The FCC last week issued a Public Notice announcing the dismissal of approximately 3000 FM translator applications. This was as a result of its requirement that applicants from the 2003 FM Translator Window select no more than 70 total applications to prosecute (see our articles here and here), and no more than 3 in any Arbitron market where there were significant number of translator applications filed. Applications that did not meet these limits were dismissed.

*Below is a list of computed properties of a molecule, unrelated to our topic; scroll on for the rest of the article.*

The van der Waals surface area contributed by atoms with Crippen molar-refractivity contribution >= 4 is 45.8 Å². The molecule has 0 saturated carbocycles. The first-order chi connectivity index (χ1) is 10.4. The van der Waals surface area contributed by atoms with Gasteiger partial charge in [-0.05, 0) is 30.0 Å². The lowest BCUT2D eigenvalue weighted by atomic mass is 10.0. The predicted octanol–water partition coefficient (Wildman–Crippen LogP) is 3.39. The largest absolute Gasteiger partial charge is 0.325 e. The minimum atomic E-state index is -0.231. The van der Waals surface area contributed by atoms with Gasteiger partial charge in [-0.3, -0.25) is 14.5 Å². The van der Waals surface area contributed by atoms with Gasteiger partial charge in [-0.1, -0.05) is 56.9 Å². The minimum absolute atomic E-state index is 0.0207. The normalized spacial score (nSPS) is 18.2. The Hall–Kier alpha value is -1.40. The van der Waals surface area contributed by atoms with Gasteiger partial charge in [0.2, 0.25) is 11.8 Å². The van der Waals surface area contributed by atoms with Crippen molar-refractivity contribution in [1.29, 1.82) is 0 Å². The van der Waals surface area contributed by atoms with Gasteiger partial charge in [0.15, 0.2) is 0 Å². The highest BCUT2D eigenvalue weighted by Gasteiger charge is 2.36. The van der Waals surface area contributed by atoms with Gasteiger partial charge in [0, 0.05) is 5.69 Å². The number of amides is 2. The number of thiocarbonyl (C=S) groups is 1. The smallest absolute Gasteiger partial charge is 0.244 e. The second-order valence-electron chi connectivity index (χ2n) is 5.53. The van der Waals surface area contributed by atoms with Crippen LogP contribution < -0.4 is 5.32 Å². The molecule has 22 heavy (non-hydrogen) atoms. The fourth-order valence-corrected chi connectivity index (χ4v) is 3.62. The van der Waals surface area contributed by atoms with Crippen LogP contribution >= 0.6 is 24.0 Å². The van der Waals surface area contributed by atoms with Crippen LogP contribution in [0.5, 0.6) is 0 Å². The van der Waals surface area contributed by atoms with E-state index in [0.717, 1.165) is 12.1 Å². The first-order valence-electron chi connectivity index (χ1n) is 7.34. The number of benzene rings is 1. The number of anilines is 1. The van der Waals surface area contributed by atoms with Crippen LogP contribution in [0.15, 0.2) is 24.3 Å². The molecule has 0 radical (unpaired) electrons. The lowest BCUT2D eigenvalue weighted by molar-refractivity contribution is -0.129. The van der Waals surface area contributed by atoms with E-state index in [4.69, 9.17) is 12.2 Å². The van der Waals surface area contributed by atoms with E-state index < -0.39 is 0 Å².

The FCC is planning to move quickly on the remaining FM translator applications in hopes that they can complete the processing of the backlog of applications so that a window for the filing of new Low Power FM ("LPFM") applications can be opened before the end of this year. So what is the next step in processing these applications? The next significant step will be for the FCC to open a "settlement window" where the remaining applicants can talk to each other and try to reach agreements as to which applications should be granted before an auction. In most FCC auctions, discussions between competing applicants in the auction are strictly prohibited – and applicants who violate the "anti-collusion rules" can be severely punished. But, in authorizing auctions, Congress permitted limited settlement windows in cases involving "secondary" services like translators – leading to the need for a settlement window in connection with these translator applications. No discussion between competing applicants is supposed to occur outside of that window. So be patient but get prepared – as the time to talk to competing applicants in the settlement window should be coming soon.